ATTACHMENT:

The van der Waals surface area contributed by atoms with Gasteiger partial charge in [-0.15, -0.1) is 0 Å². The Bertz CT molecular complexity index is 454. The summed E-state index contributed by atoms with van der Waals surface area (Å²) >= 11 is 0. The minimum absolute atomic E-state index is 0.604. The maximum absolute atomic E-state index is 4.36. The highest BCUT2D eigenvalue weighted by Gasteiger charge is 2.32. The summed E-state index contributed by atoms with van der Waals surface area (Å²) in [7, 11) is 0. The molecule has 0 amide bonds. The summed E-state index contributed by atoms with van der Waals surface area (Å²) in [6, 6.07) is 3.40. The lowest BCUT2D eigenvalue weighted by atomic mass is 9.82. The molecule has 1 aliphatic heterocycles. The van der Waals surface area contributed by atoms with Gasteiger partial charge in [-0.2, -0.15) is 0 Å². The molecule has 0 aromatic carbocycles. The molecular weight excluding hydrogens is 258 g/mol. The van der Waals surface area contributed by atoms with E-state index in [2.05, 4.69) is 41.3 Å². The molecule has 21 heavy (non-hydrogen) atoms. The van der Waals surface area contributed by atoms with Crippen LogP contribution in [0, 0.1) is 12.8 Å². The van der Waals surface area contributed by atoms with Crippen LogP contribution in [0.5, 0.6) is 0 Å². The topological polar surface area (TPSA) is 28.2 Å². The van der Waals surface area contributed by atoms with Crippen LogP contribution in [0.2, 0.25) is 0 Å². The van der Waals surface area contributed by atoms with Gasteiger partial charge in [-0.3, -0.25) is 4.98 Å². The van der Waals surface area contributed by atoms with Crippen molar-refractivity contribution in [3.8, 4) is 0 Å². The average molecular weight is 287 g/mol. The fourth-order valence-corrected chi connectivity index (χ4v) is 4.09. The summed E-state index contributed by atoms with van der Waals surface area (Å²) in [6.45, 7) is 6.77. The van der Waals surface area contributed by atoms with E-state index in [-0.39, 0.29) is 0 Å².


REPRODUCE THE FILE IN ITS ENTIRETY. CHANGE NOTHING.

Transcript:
The van der Waals surface area contributed by atoms with Gasteiger partial charge in [-0.15, -0.1) is 0 Å². The Bertz CT molecular complexity index is 454. The summed E-state index contributed by atoms with van der Waals surface area (Å²) >= 11 is 0. The minimum absolute atomic E-state index is 0.604. The maximum absolute atomic E-state index is 4.36. The highest BCUT2D eigenvalue weighted by Gasteiger charge is 2.32. The summed E-state index contributed by atoms with van der Waals surface area (Å²) in [7, 11) is 0. The molecule has 0 amide bonds. The summed E-state index contributed by atoms with van der Waals surface area (Å²) in [6, 6.07) is 3.40. The lowest BCUT2D eigenvalue weighted by atomic mass is 9.82. The molecule has 1 aliphatic heterocycles. The van der Waals surface area contributed by atoms with Gasteiger partial charge in [-0.2, -0.15) is 0 Å². The molecule has 0 aromatic carbocycles. The molecular weight excluding hydrogens is 258 g/mol. The van der Waals surface area contributed by atoms with E-state index in [2.05, 4.69) is 41.3 Å². The molecule has 21 heavy (non-hydrogen) atoms. The van der Waals surface area contributed by atoms with Crippen LogP contribution in [0, 0.1) is 12.8 Å². The van der Waals surface area contributed by atoms with Crippen LogP contribution in [0.5, 0.6) is 0 Å². The topological polar surface area (TPSA) is 28.2 Å². The van der Waals surface area contributed by atoms with Crippen LogP contribution in [0.2, 0.25) is 0 Å². The van der Waals surface area contributed by atoms with Gasteiger partial charge in [-0.3, -0.25) is 4.98 Å². The van der Waals surface area contributed by atoms with Crippen molar-refractivity contribution in [3.8, 4) is 0 Å². The average molecular weight is 287 g/mol. The fourth-order valence-corrected chi connectivity index (χ4v) is 4.09. The summed E-state index contributed by atoms with van der Waals surface area (Å²) in [6.45, 7) is 6.77. The van der Waals surface area contributed by atoms with E-state index in [-0.39, 0.29) is 0 Å².